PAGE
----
The world’s most widely used insecticides have contaminated the environment across the planet so pervasively that global food production is at risk. Full story here

The week in wildlife: A goldsmith beetle (Cetonia aurata) files over stone-breaker (Saxifraga) flowers in a garden outside Moscow. (Yuri Kadobnov/AFP/Getty Images)

Jamaica’s rare wildlife – in pictures

The Portland Bight protected area is home to the iconic Jamaican iguana and 20 other endangered species. It’s fragile coastal ecosystem and wildlife faces the risk of being lost forever as Jamaica approves a Chinese company to build a port. See more photos

Photograph: Robin Moore

Japan told to halt Antarctic whaling by international court

The International Court of Justice has ordered a temporary halt to Japan’s annual slaughter of whales in the southern ocean after concluding that the hunts are not, as Japan claims, conducted for scientific research.

The UN court’s decision, by a 12-4 majority among a panel of judges, casts serious doubt over the long-term future of the jewel in the crown of Japan’s controversial whaling programme. Read more

Pictured: Three dead minke whales lie on the deck of the Japanese whaling vessel Nisshin Maru, in the Southern Ocean. Photograph: Tim Watters/AP

Photo highlights of the day: A glass frog on a skeletonized, caterpillar-eaten, piper leaf in a cloud forest in Costa Rica. This stunning image was taken by wildlife photographer Gregory Basco who shot it at night in the rainforest. Gregory Basco/Caters

A pair of young polar bears play with one another in the Arctic National Wildlife Refuge, Alaska. See more of the day’s best pictures.

Photograph: Steven Kazlowski/Barcroft Medi/Barcroft Media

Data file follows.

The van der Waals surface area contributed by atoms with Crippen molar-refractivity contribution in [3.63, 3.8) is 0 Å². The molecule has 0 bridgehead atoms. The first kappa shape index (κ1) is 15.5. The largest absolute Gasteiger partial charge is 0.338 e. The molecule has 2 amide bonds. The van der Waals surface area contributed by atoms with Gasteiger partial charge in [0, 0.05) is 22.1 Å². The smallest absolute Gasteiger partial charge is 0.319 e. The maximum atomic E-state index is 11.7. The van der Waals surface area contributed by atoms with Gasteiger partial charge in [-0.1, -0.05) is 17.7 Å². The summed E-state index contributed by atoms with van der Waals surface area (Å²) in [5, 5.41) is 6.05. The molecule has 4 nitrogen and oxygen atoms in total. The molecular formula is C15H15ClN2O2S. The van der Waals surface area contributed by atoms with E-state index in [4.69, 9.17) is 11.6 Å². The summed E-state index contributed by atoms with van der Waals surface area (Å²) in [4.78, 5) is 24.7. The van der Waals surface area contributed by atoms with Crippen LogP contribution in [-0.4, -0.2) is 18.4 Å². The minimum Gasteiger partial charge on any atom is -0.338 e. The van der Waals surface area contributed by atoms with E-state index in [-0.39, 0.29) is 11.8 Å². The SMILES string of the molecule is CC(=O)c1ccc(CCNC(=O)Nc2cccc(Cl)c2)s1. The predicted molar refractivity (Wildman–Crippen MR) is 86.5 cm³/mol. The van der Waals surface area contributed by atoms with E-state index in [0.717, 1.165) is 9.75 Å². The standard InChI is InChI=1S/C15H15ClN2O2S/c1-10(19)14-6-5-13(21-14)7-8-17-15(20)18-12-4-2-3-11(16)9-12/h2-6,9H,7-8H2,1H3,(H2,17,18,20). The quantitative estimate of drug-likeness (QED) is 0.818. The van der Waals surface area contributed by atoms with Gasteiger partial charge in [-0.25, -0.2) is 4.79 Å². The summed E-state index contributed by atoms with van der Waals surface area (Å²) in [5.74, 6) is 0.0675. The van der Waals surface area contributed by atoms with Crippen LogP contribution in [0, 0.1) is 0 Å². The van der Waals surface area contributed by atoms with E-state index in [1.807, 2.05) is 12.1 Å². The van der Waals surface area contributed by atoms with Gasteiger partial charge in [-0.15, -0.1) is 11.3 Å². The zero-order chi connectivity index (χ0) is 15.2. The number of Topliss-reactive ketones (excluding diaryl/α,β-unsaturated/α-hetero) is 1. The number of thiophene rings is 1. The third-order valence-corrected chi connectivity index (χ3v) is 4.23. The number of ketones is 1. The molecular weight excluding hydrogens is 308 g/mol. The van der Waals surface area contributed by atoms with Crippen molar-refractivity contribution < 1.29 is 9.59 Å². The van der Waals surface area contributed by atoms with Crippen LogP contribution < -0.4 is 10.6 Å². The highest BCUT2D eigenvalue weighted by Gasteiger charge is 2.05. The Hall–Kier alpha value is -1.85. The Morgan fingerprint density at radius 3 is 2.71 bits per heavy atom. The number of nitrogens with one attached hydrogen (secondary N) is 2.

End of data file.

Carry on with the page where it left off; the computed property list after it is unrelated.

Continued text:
Wildlife on your doorstep - December. Show us what’s changing for wildlife where you live. Have you got red-breasted robins, or are temperatures rising? Submit your photos via GuardianWitness

Credit: Gwyn Lockett / GuardianWitness

Wildlife on your doorstep. November brings glorious displays of autumn leaves in some parts of the world, and soaring temperatures and bright blue skies in others.

We want to see what’s changing for the wildlife where you live - submit your contribution via GuardianWitness

1. Deer grazing a short distance from the front entrance of The Earl Of Leicester’s front door, Holkham Hall. Photograph: TimGill/GuardianWitness

2. Six seven-spot ladybirds huddled into a crack on a fence post for the winter. Photograph: PhilGates/GuardianWitness

3. Winter robin. Photograph: Thomas Taylor/GuardianWitness 

As the UN pressures Australia to better protect the Great Barrier Reef, here are some images of the spectacular wildlife harboured by this vast stretch of coral. From a manta ray cruising over a shipwreck to the effervescent ribbon eel, it’s a reminder of what is at stake.

Photograph: Reinhard Dirscherl/Corbis

White lion breeding at UK wildlife parks linked to ‘canned hunting’.

They are a rare and beautiful variant of an ordinary lion, a big cat with a recessive gene that gives it striking white fur. But two British wildlife parks have been accused of unethical practices for breeding white lions taken from a farm linked to “canned hunting” in South Africa and allowing cubs to be petted for £250 a time.

Photograph: Rhian Grey/Paradise Wildlife Park